Archives

Sivan 5759 – Maintaining Objectivity

15 Sivan 5759

From the Desk of: Rabbi Chaim Flom

A few years ago, during my meluim (reserve duty in the Israeli army) I came across an American who was lost. “Can I help you?” I asked. “I don’t speak Hebrew,” the stranger replied. “Can I help you?” I repeated. “I don’t speak Hebrew,” again he replied. “I am speaking English,” I said in total disbelief of the conversation. “Oh, when I saw your Israeli army uniform, I just assumed you were speaking Hebrew,” he answered embarrassingly. (I was glad my Pittsburgh accent wasn’t the source of the problem.)

We often hear and see what we are predispositioned to hear and see. When the spies went to Israel, G-d made a miracle that the inhabitants of the land were preoccupied with burying their dead so they wouldn’t notice the Jews. Rather than seeing their good fortune in this, the spies saw Israel as the land that “eats its inhabitants.”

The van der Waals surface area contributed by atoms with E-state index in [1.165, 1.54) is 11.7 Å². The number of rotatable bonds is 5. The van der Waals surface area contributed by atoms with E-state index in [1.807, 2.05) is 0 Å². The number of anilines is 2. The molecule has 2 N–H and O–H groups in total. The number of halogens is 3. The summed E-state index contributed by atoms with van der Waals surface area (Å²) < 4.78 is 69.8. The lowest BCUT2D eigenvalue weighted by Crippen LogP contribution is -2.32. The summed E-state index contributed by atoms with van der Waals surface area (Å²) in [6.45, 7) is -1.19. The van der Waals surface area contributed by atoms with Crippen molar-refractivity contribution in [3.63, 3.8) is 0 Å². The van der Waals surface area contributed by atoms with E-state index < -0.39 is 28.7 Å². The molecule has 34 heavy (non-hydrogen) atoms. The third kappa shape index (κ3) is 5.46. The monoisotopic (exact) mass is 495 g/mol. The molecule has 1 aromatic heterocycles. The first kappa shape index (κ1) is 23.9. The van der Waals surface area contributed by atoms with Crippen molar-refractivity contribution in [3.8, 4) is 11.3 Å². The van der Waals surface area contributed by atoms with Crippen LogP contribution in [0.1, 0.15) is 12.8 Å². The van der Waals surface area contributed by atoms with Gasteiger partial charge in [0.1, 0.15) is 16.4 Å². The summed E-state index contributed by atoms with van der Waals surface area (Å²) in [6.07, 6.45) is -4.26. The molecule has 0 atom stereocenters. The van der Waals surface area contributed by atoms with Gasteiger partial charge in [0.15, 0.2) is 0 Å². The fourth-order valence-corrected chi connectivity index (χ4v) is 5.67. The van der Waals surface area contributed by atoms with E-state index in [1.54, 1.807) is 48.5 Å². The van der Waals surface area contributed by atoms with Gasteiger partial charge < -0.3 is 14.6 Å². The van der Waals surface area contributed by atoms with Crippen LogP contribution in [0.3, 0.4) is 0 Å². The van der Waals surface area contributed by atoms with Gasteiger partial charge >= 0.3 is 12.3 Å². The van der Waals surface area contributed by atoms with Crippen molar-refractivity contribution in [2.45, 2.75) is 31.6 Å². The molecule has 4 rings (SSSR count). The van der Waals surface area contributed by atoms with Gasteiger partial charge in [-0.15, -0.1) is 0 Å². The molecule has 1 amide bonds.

In a Pittsburgh Pirates – New York Mets baseball game, when a Met would slide into home plate and be called out, it doesn’t take a navi to know which team would scream that he was really safe and which team would agree with the umpire. Why? Because when your orientation is to the Mets, your glasses get that tint in them. I am not talking about people blantantly lying, but on a close call, the Met fan would actually see his favorite player as safe. (Sorry if you don’t follow baseball, sorrier if you follow the Mets.)

Before we complain that someone isn’t good to us, or that Hashem gave us a raw deal, try to separate fact from bias.

Some people see the glass as half empty, others as half full, but I think we should see that the cup has exactly the right amount.